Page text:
With the low, zero or even negative interest rates on offer today, opportunities to optimise cash surpluses are few and far between. Many corporates now accept that ROI has been replaced with RMI – Return My Investment. In a recent webinar hosted by Treasury Today, Thant Han, Chris Brown and Simon Derrick offered some words of wisdom.
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Standish Mellon Asset Management
Head of Money Markets
Head of BNY Mellon Market Strategy
In Europe and the US, the investment environment is changing. A combination of rising interest rates and regulatory reform are creating a new investment paradigm that is offering both new opportunities and challenges.
In the US, regulatory reform has seen huge outflows from prime funds into constant net asset value (CNAV) ‘govie’ funds. Whilst the expectation is that this shift won’t happen to such an extent in Europe, corporate investors need to be aware of how the regulatory changes here will impact their investment activities.
For clients of BNY Mellon, the way its funds are managed means impending regulatory changes will create little in the way of impact. However, for most investors, there is a pressing need to be able to make informed decisions on what funds they want to invest in going forward: CNAV funds with government collateral, variable net asset value (VNAV) funds or the new low volatility net asset value (LVNAV) funds?
For the rare beast that is the cautious yield-hunter, with the gradual rising interest-rate environment creating opportunities for corporates to obtain some incremental yield pick-up, BNY Mellon is guiding investors’ gaze towards a more global outlook. Here, it says opportunities exist in the Dollar Bloc markets, such as New Zealand or Canada, where higher returns than would be available in Europe are possible without taking on extra risk.
But have treasurers generally got too used to a yield-free environment and become too risk-averse? A straw-poll of the audience revealed that, for the most part, corporates are still focused on security and liquidity above yield when it comes to their investment decisioning, with only 30% citing yield as the most important factor.
The likelihood of such an investment philosophy changing in the short-term is doubtful. A second poll of the audience – asking how they feel about their current investment policies – found that 50% were indeed either ‘cautious’ or ‘risk-averse’. A similar percentage remain concerned about negative interest rates or worried about counterparty risk exposures. Not one person said they felt optimistic.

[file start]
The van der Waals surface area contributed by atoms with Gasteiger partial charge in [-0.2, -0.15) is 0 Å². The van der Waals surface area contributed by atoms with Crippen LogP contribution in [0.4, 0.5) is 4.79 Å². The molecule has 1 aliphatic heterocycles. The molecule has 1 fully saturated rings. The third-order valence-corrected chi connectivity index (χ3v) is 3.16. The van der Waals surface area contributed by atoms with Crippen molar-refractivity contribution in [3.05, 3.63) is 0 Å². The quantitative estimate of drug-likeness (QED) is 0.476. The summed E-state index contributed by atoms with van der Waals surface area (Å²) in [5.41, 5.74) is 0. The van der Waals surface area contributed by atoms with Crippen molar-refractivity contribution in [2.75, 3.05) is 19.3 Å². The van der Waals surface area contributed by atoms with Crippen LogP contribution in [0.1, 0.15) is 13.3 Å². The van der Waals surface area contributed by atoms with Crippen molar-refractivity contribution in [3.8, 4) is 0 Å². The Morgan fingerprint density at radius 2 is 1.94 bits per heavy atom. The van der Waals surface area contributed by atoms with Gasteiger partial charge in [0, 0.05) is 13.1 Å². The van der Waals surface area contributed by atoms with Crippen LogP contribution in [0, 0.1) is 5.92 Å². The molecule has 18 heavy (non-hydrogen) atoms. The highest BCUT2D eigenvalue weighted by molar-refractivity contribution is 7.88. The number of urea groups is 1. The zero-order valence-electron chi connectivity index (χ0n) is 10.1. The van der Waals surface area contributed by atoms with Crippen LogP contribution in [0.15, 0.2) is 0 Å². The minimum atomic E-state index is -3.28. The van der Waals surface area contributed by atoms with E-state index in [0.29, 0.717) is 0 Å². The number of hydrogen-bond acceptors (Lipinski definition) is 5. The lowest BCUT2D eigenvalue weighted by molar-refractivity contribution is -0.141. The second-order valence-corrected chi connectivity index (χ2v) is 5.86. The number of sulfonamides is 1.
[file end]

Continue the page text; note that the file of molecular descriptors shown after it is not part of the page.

The lack of audience optimism is indicative of a market-aware (and perhaps wary) audience. But BNY Mellon sees a wider band of market participants behaving almost bullishly. It cited as evidence the muted response to geopolitical issues, and the euro’s continuing appreciation in the face of negative media reporting. This, the panel felt, is an indication that some investors are so focused on achieving yield that they are prepared to shrug off the kind of issues that in the past would have triggered an immediate flight to safety.
This lack of judiciousness should be a concern for all stakeholders. The panel referred to recent comments about the reappearance of excessive risk-taking and the potential for bubbles to form in the markets. This suggests that whilst central banks are currently trying to instil calm in the markets, there is potential for significant volatility to return, especially if a policy mistake is made. Investors chasing yield should pay heed and start exercising caution.
Change is coming, albeit slowly. The wise investor should take time to reassess their risk appetite, recognise what their funds are doing and understand the processes that drive those funds. The opportunities are out there, but so are the risks.
If you missed the webinar and would like to hear the full recording:
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